Is Time Machine in Mac OS X 10.5 really a good full hard drive backup solution?
October 24, 2007 12:31 AM   Subscribe

Is Time Machine in Mac OS X 10.5 really a good full hard drive backup solution?

I can't seem to find a real solid answer anywhere, so this is to any of you who have used Leopard or have better Google-fu than I.

Currently in Tiger I use SuperDuper to do incremental backup of my whole hard drive nightly to a disk image. This means if I delete something I can open up the disk image and pull out a file, but if my hard drive goes kaput, I can also just perform a full restore of the system from the disk image. It is clear that Time Machine will perform the former part of that for me (and much, much better, I might add), but I can't find any information on the latter.

If I set up Time Machine to use my external FireWire hard drive as a backup volume, and the internal drive on my MacBook dies, will I be able to perform a full image restore of the computer from the Time Machine volume, or is it only good for those times when you accidentally lose a file?

I know Leopard comes out in a mere two days, but I'm trying to be fully prepared by the time Friday rolls around and I would like to know this ahead of time.
posted by joshrholloway to Computers & Internet (4 answers total) 1 user marked this as a favorite
From Apple's time machine page:
"You can even use Time Machine to restore your entire computer if need be."

From Macintouch's Leopard FAQ:
[Q.] Is a Time Machine backup bootable?
[A.] No, but the Leopard install DVD provides the ability to restore a drive from a Time Machine back-up.

You're using SuperDuper, and as I understand it, the backup image it creates is bootable. This would be one of its advantages over Time Machine. There's more on the differences in the blog of Dave Nanian, SuperDuper's producer. Of course, he may be a bit biased, but there 'tis.
posted by mumkin at 1:15 AM on October 24, 2007

Best answer: The official word via Apple's site is that in addition to the ability to restore files or folders to the state they were in on a previous date, you'll also be able to do a full system restore, but only indirectly. The Leopard install DVD provides the ability to restore a drive from a Time Machine volume:
Time Machine restores individual files, complete folders, iPhoto libraries, and Address Book contacts. You can even use Time Machine to restore your entire computer if need be.


Use Migration Assistant to copy portions of any Time Machine backup to a new Mac, or select “Restore System from Time Machine” in the Leopard DVD Utilities menu. Choose any date recorded in Time Machine to set up your new Mac exactly as your previous Mac was on that date.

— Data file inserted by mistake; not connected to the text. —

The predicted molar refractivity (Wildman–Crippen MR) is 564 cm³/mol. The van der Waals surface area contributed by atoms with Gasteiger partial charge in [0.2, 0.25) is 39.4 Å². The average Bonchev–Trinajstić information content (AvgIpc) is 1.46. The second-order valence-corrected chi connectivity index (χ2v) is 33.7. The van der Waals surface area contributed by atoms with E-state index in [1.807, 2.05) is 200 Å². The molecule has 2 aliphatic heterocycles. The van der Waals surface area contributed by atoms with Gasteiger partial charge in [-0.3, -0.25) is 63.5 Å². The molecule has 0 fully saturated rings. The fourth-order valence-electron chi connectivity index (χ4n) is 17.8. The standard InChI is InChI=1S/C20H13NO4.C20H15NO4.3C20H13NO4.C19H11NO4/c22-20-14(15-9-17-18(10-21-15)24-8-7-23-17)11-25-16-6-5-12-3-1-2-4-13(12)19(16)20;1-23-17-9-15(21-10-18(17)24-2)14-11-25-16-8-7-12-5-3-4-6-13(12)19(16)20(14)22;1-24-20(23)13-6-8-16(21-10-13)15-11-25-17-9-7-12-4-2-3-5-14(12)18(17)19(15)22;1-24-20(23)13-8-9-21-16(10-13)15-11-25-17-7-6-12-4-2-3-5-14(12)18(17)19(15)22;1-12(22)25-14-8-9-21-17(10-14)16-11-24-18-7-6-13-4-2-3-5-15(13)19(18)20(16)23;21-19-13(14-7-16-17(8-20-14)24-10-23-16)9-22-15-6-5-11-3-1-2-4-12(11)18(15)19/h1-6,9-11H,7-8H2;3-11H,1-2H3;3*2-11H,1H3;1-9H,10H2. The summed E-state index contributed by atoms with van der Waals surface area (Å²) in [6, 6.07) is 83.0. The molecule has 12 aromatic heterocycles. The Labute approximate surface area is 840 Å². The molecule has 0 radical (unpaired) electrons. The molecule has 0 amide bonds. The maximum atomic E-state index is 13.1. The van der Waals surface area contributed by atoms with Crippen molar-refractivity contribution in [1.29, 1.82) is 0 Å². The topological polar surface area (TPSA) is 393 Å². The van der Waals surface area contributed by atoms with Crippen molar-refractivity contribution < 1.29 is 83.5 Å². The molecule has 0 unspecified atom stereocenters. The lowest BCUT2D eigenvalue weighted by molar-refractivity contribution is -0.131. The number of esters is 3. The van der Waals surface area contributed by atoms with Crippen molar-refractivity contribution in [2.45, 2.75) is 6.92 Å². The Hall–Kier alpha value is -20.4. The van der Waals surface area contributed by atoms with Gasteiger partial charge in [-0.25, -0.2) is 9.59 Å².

So, if you also have your Leopard install DVD, you'll be able to perform a full restore using the contents of a Time Machine volume. I'd tell you more, but as an Apple developer, I'm under NDA until October 26.
posted by RichardP at 1:41 AM on October 24, 2007

I thunk you have your answer, but if you want more information you can check out these threads at TUAW and AppleInsider. I am ordering a new disk to use as a TimeMachine backup, but am also keeping my script that does remote backup over the network.
posted by procrastination at 4:40 AM on October 24, 2007

The advantages of Time Machine are that (a) it is transparent and incremental; (b) it allows you to do spotlight searches into the past; (c) it keeps multiple versions around; (d) it allows you to selectively go back and retrieve specific files that you've accidently deleted.

The advantages of SuperDuper are that (a) it creates a mirror backup of your entire system; (b) you can easily create archival snapshots to save for a long time; (c) it creates bootable disks to simplify recovery from catastrophic failures.

A disadvantage of Time Machine is that it keeps your backup history in a sort of queue. As it runs out of backup space, it drops the oldest versions of things to make room for the new. I believe that by default it keeps the last two weeks of history. So that's pretty good if you figure out quickly that you deleted something by mistake. But it's not like it's a personal version of the Way Back Machine, at least by default.

So they really take two different approaches. I'm happy with Superduper, and I'm not sure that I'm going to bother with Time Machine. I can't think of the last time I've accidently deleted a file and wanted to get it back. But other people will have different usage patterns.
posted by alms at 7:46 AM on October 24, 2007

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